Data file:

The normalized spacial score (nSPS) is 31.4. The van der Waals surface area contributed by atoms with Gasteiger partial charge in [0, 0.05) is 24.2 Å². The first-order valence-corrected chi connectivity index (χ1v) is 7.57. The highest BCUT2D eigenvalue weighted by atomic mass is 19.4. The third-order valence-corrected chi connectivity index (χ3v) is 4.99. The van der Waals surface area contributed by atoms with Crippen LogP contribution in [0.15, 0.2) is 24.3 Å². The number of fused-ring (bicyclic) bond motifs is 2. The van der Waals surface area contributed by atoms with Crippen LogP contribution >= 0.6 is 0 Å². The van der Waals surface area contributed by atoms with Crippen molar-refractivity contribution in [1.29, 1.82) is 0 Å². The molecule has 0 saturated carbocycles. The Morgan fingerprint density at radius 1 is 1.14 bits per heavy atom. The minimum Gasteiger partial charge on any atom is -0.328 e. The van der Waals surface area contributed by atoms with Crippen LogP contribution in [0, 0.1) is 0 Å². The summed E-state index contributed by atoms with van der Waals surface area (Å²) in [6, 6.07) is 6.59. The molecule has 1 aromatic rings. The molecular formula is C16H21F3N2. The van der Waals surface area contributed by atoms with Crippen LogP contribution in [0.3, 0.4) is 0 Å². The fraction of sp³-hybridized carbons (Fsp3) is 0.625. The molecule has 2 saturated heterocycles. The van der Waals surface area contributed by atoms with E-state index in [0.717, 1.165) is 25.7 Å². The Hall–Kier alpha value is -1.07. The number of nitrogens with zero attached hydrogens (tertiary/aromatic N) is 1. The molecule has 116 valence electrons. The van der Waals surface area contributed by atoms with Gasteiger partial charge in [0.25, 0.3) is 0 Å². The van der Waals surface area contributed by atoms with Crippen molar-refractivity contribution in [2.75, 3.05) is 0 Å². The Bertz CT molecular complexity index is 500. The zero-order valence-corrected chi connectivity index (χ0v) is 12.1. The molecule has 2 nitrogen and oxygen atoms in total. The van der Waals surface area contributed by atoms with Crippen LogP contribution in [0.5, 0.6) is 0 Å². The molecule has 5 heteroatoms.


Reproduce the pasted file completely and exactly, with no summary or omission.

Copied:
The normalized spacial score (nSPS) is 31.4. The van der Waals surface area contributed by atoms with Gasteiger partial charge in [0, 0.05) is 24.2 Å². The first-order valence-corrected chi connectivity index (χ1v) is 7.57. The highest BCUT2D eigenvalue weighted by atomic mass is 19.4. The third-order valence-corrected chi connectivity index (χ3v) is 4.99. The van der Waals surface area contributed by atoms with Crippen LogP contribution in [0.15, 0.2) is 24.3 Å². The number of fused-ring (bicyclic) bond motifs is 2. The van der Waals surface area contributed by atoms with Crippen LogP contribution >= 0.6 is 0 Å². The van der Waals surface area contributed by atoms with Crippen molar-refractivity contribution in [1.29, 1.82) is 0 Å². The molecule has 0 saturated carbocycles. The Morgan fingerprint density at radius 1 is 1.14 bits per heavy atom. The minimum Gasteiger partial charge on any atom is -0.328 e. The van der Waals surface area contributed by atoms with Crippen LogP contribution in [0, 0.1) is 0 Å². The summed E-state index contributed by atoms with van der Waals surface area (Å²) in [6, 6.07) is 6.59. The molecule has 1 aromatic rings. The molecular formula is C16H21F3N2. The van der Waals surface area contributed by atoms with Crippen LogP contribution in [0.3, 0.4) is 0 Å². The fraction of sp³-hybridized carbons (Fsp3) is 0.625. The molecule has 2 saturated heterocycles. The van der Waals surface area contributed by atoms with E-state index in [0.717, 1.165) is 25.7 Å². The Hall–Kier alpha value is -1.07. The number of nitrogens with zero attached hydrogens (tertiary/aromatic N) is 1. The molecule has 116 valence electrons. The van der Waals surface area contributed by atoms with Gasteiger partial charge in [0.25, 0.3) is 0 Å². The van der Waals surface area contributed by atoms with Crippen molar-refractivity contribution in [2.75, 3.05) is 0 Å². The Bertz CT molecular complexity index is 500. The zero-order valence-corrected chi connectivity index (χ0v) is 12.1. The molecule has 2 nitrogen and oxygen atoms in total. The van der Waals surface area contributed by atoms with Crippen LogP contribution in [0.5, 0.6) is 0 Å². The molecule has 5 heteroatoms.